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Prescott Film Festival provides more than just fun films

The Surgery Ship

The Surgery Ship

The 7th Annual Prescott Film Festival (PFF) has plenty of great movies, shorts and workshops in its weekend lineup. Workshops are free to the public, and movies – the likes you’ll not likely find anywhere else – are $12.

Today, July 22, Philip Sedgwick tells writers how to get their script into circulation without moving to Los Angeles in his 10 a.m. workshop, Screenwriting: I’ve Written a Script, Now What?

At 11:30 a.m., the Road Warriors will demonstrate the RED Camera, newly acquired by Yavapai College for its Film and Media Arts Program. Movies and TV programs shot on RED include Pirates of the Caribbean, House of Cards and Game of Thrones.

“To say a community college film school has RED cameras and students are allowed to check them out, well, we are real fortunate,” PFF Executive Director Helen Stephenson said.

Friday’s films include Surgery Ship at 1 p.m. about volunteer medical staff that travel to third-world countries. “It’s a beautiful thing these people are doing and a salute to the medical community.” Showing with it is an 8-minute short documentary on Katie Lee, 95, a resident of Jerome. The directors and Lee will attend.

At 4 p.m. is Jeff Lowe’s Metanoia, a biography of a mountain climber who faces a degenerative disease. “It applies to everybody. As you age, your body declines, you find a new passion,” Stephenson said. The 7 p.m. Friday showing of The Man Who Knew Infinity, tells how a self-taught math genius from the slums of India winds up at Cambridge.

On Saturday, festival-goers need to choose between the 4 p.m. showings of American Rodeo: Cowboy Christmas, a documentary feature with some footage of Prescott, and Liza the Fox Fairy, “an homage to director Wes Anderson because of the colors and quirkiness,” Stephenson explained. Made in Hungary, it has subtitles and “cool music.”

The evening film is Growing up Smith (aka Good Ol’ Boy) about a family from India moving to the U.S. in 1979 and the challenges of integration. The filmmakers and costar will be present. Afterward, the free Cabaret After-Party offers Indian appetizers and cash bar.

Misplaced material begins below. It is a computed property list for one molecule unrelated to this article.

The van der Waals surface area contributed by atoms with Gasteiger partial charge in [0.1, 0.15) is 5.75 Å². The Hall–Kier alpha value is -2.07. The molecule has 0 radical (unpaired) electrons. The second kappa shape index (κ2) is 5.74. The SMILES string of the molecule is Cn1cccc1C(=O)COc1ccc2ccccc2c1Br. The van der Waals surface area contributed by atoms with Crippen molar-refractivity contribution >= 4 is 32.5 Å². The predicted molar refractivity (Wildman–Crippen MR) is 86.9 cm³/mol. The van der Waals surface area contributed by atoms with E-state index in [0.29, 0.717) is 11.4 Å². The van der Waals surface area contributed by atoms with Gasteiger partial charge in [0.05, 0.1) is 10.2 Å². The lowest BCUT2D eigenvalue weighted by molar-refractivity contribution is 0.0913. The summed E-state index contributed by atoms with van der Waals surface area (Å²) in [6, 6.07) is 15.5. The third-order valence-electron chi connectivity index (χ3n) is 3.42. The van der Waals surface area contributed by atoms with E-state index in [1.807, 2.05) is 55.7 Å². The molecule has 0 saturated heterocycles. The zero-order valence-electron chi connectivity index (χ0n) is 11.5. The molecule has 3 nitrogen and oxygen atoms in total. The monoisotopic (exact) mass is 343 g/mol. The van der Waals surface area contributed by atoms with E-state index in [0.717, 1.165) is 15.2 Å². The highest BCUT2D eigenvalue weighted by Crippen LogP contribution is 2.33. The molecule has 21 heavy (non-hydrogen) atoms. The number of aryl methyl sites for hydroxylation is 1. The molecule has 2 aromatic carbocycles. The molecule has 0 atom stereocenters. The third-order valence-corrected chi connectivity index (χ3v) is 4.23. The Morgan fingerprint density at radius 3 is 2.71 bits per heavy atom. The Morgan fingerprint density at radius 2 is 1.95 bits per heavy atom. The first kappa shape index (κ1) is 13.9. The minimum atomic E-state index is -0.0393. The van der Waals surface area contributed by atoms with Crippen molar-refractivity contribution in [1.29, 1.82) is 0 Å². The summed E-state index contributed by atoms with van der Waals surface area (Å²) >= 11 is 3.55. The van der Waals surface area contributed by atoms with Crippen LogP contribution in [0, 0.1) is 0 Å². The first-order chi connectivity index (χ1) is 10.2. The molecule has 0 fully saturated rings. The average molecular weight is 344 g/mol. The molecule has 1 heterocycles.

Make a full day Saturday by also viewing Lives Well Lived (sneak peek, work in progress) at 10 a.m. that tries to answer what that is by asking 40 people ages 75-100. A Skype Q&A follows with the director. The Short Film Program starts at 1 p.m. with six films. Director Bob Reynolds, JFK’s Last Interview, will be present. In the Community Room, also at 1 p.m., Fanarchy shows along with a short called The Dogist.

Sunday and the festival is almost over. A free workshop, Storytelling, the Humanities and Filmmaking, presents Dr. Suzanne Waldenberger to talk about using images to tell a story, not just sell something, at 1 p.m.

Something near and dear to Stephenson’s heart is the Student Short Film Program showing at 2 p.m. Students tell 17 stories in films with most running from 2-10 minutes. Students get a pass to the entire festival, they stay at the dorm and eat in the cafeteria – the total college experience.

“We hope they go on to college. We want to put that spark in them,” she said.

For the festival guide, visit

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